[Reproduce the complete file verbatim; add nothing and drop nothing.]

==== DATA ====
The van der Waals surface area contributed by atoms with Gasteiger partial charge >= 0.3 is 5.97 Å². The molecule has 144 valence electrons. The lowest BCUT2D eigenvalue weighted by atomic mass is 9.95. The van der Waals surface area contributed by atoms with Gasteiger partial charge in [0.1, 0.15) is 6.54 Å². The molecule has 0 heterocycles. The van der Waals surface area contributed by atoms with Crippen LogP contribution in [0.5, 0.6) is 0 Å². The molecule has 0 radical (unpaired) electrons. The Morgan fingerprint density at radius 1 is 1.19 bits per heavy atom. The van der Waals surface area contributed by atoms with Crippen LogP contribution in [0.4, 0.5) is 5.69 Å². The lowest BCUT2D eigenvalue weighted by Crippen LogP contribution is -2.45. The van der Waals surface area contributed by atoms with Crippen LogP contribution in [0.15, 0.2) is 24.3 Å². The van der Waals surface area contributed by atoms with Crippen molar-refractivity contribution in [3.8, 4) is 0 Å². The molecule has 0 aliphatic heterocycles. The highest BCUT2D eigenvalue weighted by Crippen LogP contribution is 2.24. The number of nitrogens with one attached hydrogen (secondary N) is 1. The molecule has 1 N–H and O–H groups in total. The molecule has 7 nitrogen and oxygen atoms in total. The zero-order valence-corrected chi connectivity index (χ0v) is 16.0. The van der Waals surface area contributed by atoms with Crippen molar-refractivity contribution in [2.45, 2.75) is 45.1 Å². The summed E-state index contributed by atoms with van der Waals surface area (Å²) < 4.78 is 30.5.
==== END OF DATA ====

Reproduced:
The van der Waals surface area contributed by atoms with Gasteiger partial charge >= 0.3 is 5.97 Å². The molecule has 144 valence electrons. The lowest BCUT2D eigenvalue weighted by atomic mass is 9.95. The van der Waals surface area contributed by atoms with Gasteiger partial charge in [0.1, 0.15) is 6.54 Å². The molecule has 0 heterocycles. The van der Waals surface area contributed by atoms with Crippen LogP contribution in [0.5, 0.6) is 0 Å². The molecule has 0 radical (unpaired) electrons. The Morgan fingerprint density at radius 1 is 1.19 bits per heavy atom. The van der Waals surface area contributed by atoms with Crippen LogP contribution in [0.4, 0.5) is 5.69 Å². The lowest BCUT2D eigenvalue weighted by Crippen LogP contribution is -2.45. The van der Waals surface area contributed by atoms with Crippen LogP contribution in [0.15, 0.2) is 24.3 Å². The van der Waals surface area contributed by atoms with Crippen molar-refractivity contribution in [3.8, 4) is 0 Å². The molecule has 0 aliphatic heterocycles. The highest BCUT2D eigenvalue weighted by Crippen LogP contribution is 2.24. The number of nitrogens with one attached hydrogen (secondary N) is 1. The molecule has 1 N–H and O–H groups in total. The molecule has 7 nitrogen and oxygen atoms in total. The zero-order valence-corrected chi connectivity index (χ0v) is 16.0. The van der Waals surface area contributed by atoms with Crippen molar-refractivity contribution in [2.45, 2.75) is 45.1 Å². The summed E-state index contributed by atoms with van der Waals surface area (Å²) < 4.78 is 30.5.